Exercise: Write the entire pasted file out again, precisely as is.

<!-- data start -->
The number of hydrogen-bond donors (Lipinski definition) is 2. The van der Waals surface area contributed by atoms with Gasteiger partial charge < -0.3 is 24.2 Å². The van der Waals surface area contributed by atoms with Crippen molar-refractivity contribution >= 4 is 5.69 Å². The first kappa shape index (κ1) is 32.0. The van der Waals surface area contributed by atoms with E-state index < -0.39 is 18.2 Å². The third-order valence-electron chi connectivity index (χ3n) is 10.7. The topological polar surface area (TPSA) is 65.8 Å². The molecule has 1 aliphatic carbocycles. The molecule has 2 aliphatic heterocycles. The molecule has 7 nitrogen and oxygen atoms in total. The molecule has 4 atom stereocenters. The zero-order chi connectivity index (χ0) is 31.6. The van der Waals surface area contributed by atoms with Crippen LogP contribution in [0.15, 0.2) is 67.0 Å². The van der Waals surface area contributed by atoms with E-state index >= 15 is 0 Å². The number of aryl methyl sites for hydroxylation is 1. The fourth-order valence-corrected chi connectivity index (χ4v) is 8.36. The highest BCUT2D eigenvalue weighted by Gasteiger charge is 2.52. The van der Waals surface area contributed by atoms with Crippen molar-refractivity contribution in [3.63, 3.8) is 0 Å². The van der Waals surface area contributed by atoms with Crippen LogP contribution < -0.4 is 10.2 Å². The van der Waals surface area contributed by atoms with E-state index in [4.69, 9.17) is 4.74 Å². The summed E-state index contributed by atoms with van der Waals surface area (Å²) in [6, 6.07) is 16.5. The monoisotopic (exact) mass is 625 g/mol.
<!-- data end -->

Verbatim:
The number of hydrogen-bond donors (Lipinski definition) is 2. The van der Waals surface area contributed by atoms with Gasteiger partial charge < -0.3 is 24.2 Å². The van der Waals surface area contributed by atoms with Crippen molar-refractivity contribution >= 4 is 5.69 Å². The first kappa shape index (κ1) is 32.0. The van der Waals surface area contributed by atoms with E-state index < -0.39 is 18.2 Å². The third-order valence-electron chi connectivity index (χ3n) is 10.7. The topological polar surface area (TPSA) is 65.8 Å². The molecule has 1 aliphatic carbocycles. The molecule has 2 aliphatic heterocycles. The molecule has 7 nitrogen and oxygen atoms in total. The molecule has 4 atom stereocenters. The zero-order chi connectivity index (χ0) is 31.6. The van der Waals surface area contributed by atoms with Crippen LogP contribution in [0.15, 0.2) is 67.0 Å². The van der Waals surface area contributed by atoms with E-state index >= 15 is 0 Å². The number of aryl methyl sites for hydroxylation is 1. The fourth-order valence-corrected chi connectivity index (χ4v) is 8.36. The highest BCUT2D eigenvalue weighted by Gasteiger charge is 2.52. The van der Waals surface area contributed by atoms with Crippen molar-refractivity contribution in [3.63, 3.8) is 0 Å². The van der Waals surface area contributed by atoms with Crippen LogP contribution < -0.4 is 10.2 Å². The van der Waals surface area contributed by atoms with E-state index in [4.69, 9.17) is 4.74 Å². The summed E-state index contributed by atoms with van der Waals surface area (Å²) in [6, 6.07) is 16.5. The monoisotopic (exact) mass is 625 g/mol.